Anchorage, AK -- The Alaska Board of Game will meet in Fairbanks from March 10th through March 20th to consider a number of proposals to expand the aerial gunning of wolves into new areas, increase the harvest of bears, and allow the state to permanently resume five aerial wolf control programs. Collectively the actions will significantly expand the breadth of the state's already intensive predator-killing program.
"The Board of Game continues to ramp up these ill-advised and scientifically-flawed programs, despite strong public opposition to aerial gunning by private individuals," said Caroline Kennedy, Field Conservation Director with Defenders of Wildlife. "It's clear the board is not serving the needs of a majority of Alaskans, just the needs of a few who are willing to sacrifice Alaska's natural heritage."
"At their so-called emergency meeting in January, the board did not allow the public an opportunity to comment on the five predator control plans that had been ruled illegal by the court. They merely rubber stamped the programs so that aerial wolf control would immediately resume despite the fact that no emergency existed. Now they are going to make these programs permanent," continued Kennedy.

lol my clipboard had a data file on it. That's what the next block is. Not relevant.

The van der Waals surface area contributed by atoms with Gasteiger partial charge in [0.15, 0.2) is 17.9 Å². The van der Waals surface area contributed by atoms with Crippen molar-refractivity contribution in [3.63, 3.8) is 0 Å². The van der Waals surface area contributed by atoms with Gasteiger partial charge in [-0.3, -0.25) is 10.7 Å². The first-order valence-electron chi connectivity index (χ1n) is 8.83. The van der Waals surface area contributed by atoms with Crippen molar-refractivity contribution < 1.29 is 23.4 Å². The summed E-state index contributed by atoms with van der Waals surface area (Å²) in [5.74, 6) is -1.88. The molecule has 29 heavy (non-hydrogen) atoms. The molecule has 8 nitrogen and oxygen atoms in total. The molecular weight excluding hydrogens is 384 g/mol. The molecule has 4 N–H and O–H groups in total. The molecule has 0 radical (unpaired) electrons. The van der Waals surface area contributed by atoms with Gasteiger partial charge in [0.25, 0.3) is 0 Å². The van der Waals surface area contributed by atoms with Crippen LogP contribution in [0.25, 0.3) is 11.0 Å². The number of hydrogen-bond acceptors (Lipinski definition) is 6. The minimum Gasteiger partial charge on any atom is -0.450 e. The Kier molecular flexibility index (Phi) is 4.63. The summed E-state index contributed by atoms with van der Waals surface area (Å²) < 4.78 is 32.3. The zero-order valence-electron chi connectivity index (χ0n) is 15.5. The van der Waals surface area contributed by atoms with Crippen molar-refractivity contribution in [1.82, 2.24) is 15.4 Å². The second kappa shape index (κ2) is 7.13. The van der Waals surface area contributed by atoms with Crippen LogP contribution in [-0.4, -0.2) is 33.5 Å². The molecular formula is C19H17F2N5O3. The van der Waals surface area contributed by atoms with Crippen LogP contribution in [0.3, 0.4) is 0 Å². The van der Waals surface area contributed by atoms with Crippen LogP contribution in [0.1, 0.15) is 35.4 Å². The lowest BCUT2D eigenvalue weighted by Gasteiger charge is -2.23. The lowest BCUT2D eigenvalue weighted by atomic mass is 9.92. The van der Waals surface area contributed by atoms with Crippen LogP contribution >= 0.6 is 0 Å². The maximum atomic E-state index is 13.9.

Other proposals the board will consider include:
* Classifying brown and black bears as furbearers, allowing them to be trapped and their fur sold;
* Allowing same day airborne hunting and the harvest of females and young bears;
* Extending the grizzly bear hunting season through June 30th;
* Implementing aerial gunning and predator killing plans for GMUs 14B, 16A, 19B, 25D and specific caribou herds;
* Allowing the use of snow machines to pursue wolves and bears; and
* Extending wolf hunting season to May 31.
"The Board of Game initially focused its sights on wolves but now it's clear that killing of brown and black bears is next," said Kennedy.